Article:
If you are a US Citizen or resident alien, you may have income from foreign sources. US Citizens and resident aliens must report all income from all sources globally (including those outside of the US).
What is included in foreign or worldwide income?
Foreign or worldwide income is income earned anywhere in the world. The United States Internal Revenue service uses it to determine taxable income for US Citizens and resident aliens. All US Citizens and resident aliens must report their income earned anywhere in the world, even if they work and live outside the US.
Who is subject to US taxes on foreign income?
The IRS subjects US Persons to taxes on foreign income. US Persons consist of:
- US Citizens
- US resident aliens (those who pass the Substantial Presence Test or the Green Card Test)
- Spouses of resident aliens and US Citizens may elect to be treated as resident aliens for tax purposes
Reporting Your Foreign Income
You must report your foreign income on your US tax return, typically on line 7 of Form 1040. If you have foreign interest and dividend income, you report it on Schedule B. Other income can be reported on other forms
Do I file taxes with the US if I work abroad?
Generally yes. If you meet the requirements for having to file a US tax return, then you have to file one even if you work abroad. The US taxes its citizens and resident aliens on their worldwide income regardless of where you reside.
What if I already paid taxes to another country?
If you paid tax on the foreign income to a foreign country, a certain amount is protected from double taxation. This is known as the Foreign Income Tax Credit. This ensures that you you only get taxed one time instead of twice. However, if you are a very high earner, you will pay whatever is higher: the foreign tax rate or the U.S. income tax rate. You file Form 1116 to claim the Foreign Income Tax Credit.
If you lived abroad in a foreign country and meet either the Physical Presence Test or the Bona-Fide Resident Test, you may be able to exclude a portion of your foreign earned income from the earned income on your US Tax return, which is known as the Foreign Earned Income Exclusion. For 2018, the amount is $104,100. This means you can exclude up to $104,100 on your US tax return. Exclude means you don’t pay taxes on it.
You report the Foreign Earned Income Exclusion on a special Form 2555 in which you indicate if you meet the Physical Presence or Bona-Fide Resident test. Any US source income will go on your Form 1040.
If you qualify for the Foreign Earned Income Exclusion, you may also be able to claim a deduction from your income for your housing expenses, which is known as the Foreign Housing Exclusion. You can only exclude amounts paid for with employer-provided funds, which means that the funds must have come from the employer (but the employer does not have to pay for the housing directly) and you can only exclude a certain amount. The Foreign Housing Exclusion is also calculated on Form 2555. There is also a Foreign Housing Deduction which applies if you have self employment earnings.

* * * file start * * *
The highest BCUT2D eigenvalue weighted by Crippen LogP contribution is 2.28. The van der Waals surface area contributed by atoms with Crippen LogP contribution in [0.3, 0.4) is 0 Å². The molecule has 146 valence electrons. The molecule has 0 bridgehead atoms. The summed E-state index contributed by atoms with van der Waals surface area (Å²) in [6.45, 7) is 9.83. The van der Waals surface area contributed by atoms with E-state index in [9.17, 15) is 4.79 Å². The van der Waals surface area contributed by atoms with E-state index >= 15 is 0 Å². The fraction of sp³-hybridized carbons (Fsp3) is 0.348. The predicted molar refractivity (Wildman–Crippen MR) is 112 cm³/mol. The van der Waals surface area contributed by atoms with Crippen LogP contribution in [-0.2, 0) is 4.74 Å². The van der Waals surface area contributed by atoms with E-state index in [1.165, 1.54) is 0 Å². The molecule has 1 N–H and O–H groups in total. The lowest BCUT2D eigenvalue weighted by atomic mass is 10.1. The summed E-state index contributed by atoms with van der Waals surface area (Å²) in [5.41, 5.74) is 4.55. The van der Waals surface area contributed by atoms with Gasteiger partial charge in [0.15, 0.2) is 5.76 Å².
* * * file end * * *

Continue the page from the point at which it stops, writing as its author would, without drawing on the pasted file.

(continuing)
There may be instances in which you use the Foreign Earned Income Exclusion and still have some left to apply towards the Foreign Income Tax Credit.
What if my country has a “tax treaty” with the US?
Tax treaties are bilateral (two-way) agreements made between two countries that help deal with the issue of double taxation of your income.
Tax treaties are relevant to both resident aliens and non resident aliens.
The US has income tax treaties with several foreign countries. In certain circumstances, a US citizen or resident who receives income from a country that shares a tax treaty with the US may be taxed at a reduced rate by the foreign country because they are already paying income tax to the US. In general, tax treaties do not help US citizens and residents reduce their US taxes but they can help reduce foreign taxes. Some foreign governments will ask for proof that you have paid US taxes. In order to get that proof, you need to file Form 8802, Application for United States Residency Certification. In addition, if you take advantage of treaty benefits, you may need to file Form 8833, Treaty-Based Return Position Disclosure with the IRS. Your accountant can assist you in determining the proper forms to file for your unique situation.
For US nonresident aliens, a tax treaty can reduce or eliminate US taxes on income. The treaty may have limits such as a certain number of years that you can claim the exemption. Publication 901 contains details about treaty provisions with specific countries.
How can I reduce taxes on foreign income?
The most effective ways to reduce your foreign tax liability are to:
- Determine if you qualify for the Foreign Earned Income Exclusion
- Determine if you can claim the Foreign Housing Exclusion or Deduction
- Determine if you should take the Foreign Tax Credit by comparing the benefit against the Foreign Earned Income Exclusion (you can take both in some cases)
- Take time to understand any tax treaties between your home country and the United States